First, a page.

Los Angeles County is home to a diverse group of 304,828 veterans: 6% are women, 47% are people of color, 32% served during Vietnam, over 69% are 55 or older, and, relative to non-veterans in the region, more of them are unemployed (10.5% unemployment rate in 2015 for veterans versus 9.9% unemployment rate for non-veterans) or have incomes at or below the federal poverty level (91.4% of veterans as compared to 83.8% of non-veterans). The Veterans Community Legal Clinic (“Clinic”) will be a valuable part of addressing many of the unmet legal needs of this community.
The Clinic is part of the exciting new Veterans Advocacy Program of the UCLA School of Law. The Clinic is housed at the West Los Angeles Veterans Administration Campus (“Campus”), providing a unique opportunity for students to develop lawyering skills under the supervision of experienced professionals while assisting a community of underserved and marginalized veterans. As the Campus continues to be redeveloped over the next 10 years with approximately 1,200 permanent supportive housing units to help address the chronic homelessness of veterans in Los Angeles County, the Clinic’s clientele will include those who were chronically homeless to those who are aging, disabled, returning from incarceration, or women with dependents. Students enrolled in the clinic this year will experience the start-up and development of this exciting endeavor. Flexibility and creativity will be important to bring into the learning environment.
General Information on Structure and Case Work
• The primary case work will entail (a) veteran’s benefits or other legal matters affecting veterans accessing services on the Campus; and (b) for some students, a community assessment of advocacy needs and service gaps on the Campus.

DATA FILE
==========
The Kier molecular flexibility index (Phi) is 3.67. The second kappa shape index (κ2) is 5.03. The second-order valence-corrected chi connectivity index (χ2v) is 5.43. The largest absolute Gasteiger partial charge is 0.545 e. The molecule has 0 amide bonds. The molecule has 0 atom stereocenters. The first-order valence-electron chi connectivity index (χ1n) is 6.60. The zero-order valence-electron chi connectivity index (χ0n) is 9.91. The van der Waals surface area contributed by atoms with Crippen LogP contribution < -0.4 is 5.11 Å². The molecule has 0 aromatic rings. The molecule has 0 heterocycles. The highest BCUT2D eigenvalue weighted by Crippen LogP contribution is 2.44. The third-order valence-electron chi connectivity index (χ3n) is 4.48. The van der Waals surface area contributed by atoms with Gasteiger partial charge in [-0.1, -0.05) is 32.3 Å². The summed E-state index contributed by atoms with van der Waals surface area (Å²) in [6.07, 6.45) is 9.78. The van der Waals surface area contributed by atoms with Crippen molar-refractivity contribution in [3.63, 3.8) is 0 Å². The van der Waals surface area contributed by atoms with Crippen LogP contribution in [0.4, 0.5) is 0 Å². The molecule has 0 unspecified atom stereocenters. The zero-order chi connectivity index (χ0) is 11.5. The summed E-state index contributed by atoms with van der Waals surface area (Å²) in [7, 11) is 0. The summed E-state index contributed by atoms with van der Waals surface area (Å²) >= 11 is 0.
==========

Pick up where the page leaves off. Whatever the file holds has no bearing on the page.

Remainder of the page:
• Students will develop client-centered and community centered approaches to legal representation accounting for intersectional identities and vulnerabilities of veterans. Students will explore critical theory and community lawyering as potential frameworks for understanding their clients’ lives and their roles as advocates.
• Students will be able to practice before the relevant agency, board or court in which your cases emerge. You will be “in the driver’s seat” of your cases with careful guidance from seasoned practitioner instructors.
• Students should expect to work with survivors of trauma and persons with chronic mental and physical challenges.
• The course will include three cites of learning—seminar, case rounds, and case work. Each will support and build on the other.
• Students will be grouped in teams of at least two for your case work. Each team will be assigned a primary faculty supervisor with whom you will meet each week for at least an hour outside of seminar.
• Students should expect to spend 10-12 hours on their field work (cases and/or community assessment) in addition to seminar reading and periodic assignments. Students accepted into the clinic are not allowed to take another clinic or part-time externship during the semester. Please contact the instructors with any questions and concerns.
• Students will be required to meet clients, engage in case work, and attend regular meetings on the Campus location, approximately 3 miles from the law school.
In the clinic seminar, students will gain lawyering skills essential to client-centered and community-centered representation. These include interviewing, counseling, fact investigation, and case theory. Instruction will be enhanced through client representation where skills are utilized to assist veterans and their families’ access benefits and other legal services. Although seminar instruction will also include law relevant to the case work, one of the learning goals of this clinic is to equip students with the transferable skill of learning a new area of law. Your instructors will assist you to learn from your experiences through reflection and self-assessment. Further, students will learn valuable skills associated with practicing in a law office that are essential regardless of whether they ultimately enter private practice, public interest or a government setting.